CleanFlicks also defended its business on the grounds of the first sale doctrine, through which the first buyer of a copyrighted work can use it in any way she sees fit as long as no violation of copyright occurs, such as the duplication of a copyrighted work. The ruling against this argument in Huntsman v. Soderbergh undermines the role of the first sale doctrine in counterbalancing the monopoly enjoyed by copyright owners.The counter suit filed by the DGA also alleged that CleanFlicks and ClearPlay violated the Lanham Act by misrepresenting the trademarked names of well-known directors. Because U.S. copyright law has never acknowledged an artist’s moral right to prevent the mutilation or distortion of his or her work, Hollywood studios protect the artistic interests of directors by using the exclusive ownership conferred by copyright law to define the alteration of film content as trademark infringement. The use of copyright law in this fashion primarily protects the interests of the major studios rather than directors in the digital age by allowing them to argue that manipulation of a specific movie distributed by them damages their ability to profitably exhibit it in theaters and market it to multiple consumer demographics, as they currently do by releasing the R-rated version of a film in theaters and an NC-17 version as a Director’s Cut on DVD.
The DGA argued that ClearPlay and CleanFlicks engaged in editing that is inconsistent, creating confusion in the mind of the consumer. In Pirates of the Carribean (2003), “God-forsaken island” is muted, but “heathen gods” slips through. According to the DGA, ClearPlay editing also resulted in the insertion of social, political, and professional prejudices. In The Hurricane (1999), racial conflict between law enforcement and people of color is deleted, even though it establishes a context for how people of color later react to the police. The argument that CleanFlicks and ClearPlay’s editing created confusion in the mind of the consumer is erroneous. Consumers seek out edited videos or editing software/hardware systems exactly because of the difference between the altered products and the originals.The DGA’s allegation that CleanFlicks and ClearPlay violated directors’ trademark rights is also questionable because directors rarely hold the copyright to their films, much less the underlying rights to the script. Their artistic efforts are “work made for hire” by the studios; thus the studios hold copyright. The designation of the studios rather than film directors as copyright owners of Hollywood movies nonetheless throws into relief the extent to which the Lanham Act actually serves the interests of Hollywood studios rather than the DGA.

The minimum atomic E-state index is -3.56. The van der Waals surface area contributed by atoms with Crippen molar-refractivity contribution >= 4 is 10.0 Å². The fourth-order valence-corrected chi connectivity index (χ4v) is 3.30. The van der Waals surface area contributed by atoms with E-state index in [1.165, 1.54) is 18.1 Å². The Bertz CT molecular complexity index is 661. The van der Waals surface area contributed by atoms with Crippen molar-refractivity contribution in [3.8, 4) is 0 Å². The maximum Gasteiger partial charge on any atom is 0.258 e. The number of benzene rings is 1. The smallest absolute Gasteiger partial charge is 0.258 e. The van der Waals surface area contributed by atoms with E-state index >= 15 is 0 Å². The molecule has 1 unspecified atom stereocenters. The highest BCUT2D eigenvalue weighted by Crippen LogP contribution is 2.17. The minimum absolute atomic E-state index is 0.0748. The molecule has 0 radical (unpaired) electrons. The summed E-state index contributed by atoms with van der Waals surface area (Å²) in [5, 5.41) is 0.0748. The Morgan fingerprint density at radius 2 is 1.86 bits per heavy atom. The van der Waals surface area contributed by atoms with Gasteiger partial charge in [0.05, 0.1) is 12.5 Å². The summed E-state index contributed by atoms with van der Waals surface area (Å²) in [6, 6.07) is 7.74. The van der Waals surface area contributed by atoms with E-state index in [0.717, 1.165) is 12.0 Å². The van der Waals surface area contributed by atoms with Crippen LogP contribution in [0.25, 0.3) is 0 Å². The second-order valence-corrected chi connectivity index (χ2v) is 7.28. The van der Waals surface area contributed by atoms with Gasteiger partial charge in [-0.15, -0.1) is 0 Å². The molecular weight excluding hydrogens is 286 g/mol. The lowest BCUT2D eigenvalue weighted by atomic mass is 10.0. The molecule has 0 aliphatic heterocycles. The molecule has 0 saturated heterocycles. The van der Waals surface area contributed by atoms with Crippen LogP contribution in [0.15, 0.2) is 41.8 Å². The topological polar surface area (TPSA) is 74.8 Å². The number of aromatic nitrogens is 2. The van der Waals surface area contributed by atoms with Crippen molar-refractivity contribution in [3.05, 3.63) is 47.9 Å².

Huntsman v. Soderbergh illustrates how the legal system constructs copyright ownership as a natural right rather than a constitutional privilege. Even though the Directors Guild of America prevailed in Huntsman v. Soderbergh, the case nonetheless demonstrates that copyright law ultimately protects the interests of capital rather than Hollywood directors. Content providers who wish to extend copyright protection well beyond its intended objective of ensuring remuneration for creators and promoting the progress of the arts and sciences will continue on the basis of Huntsman v. Soderbergh to exert absolute control over how and when legally acquired, copyrighted material can be used.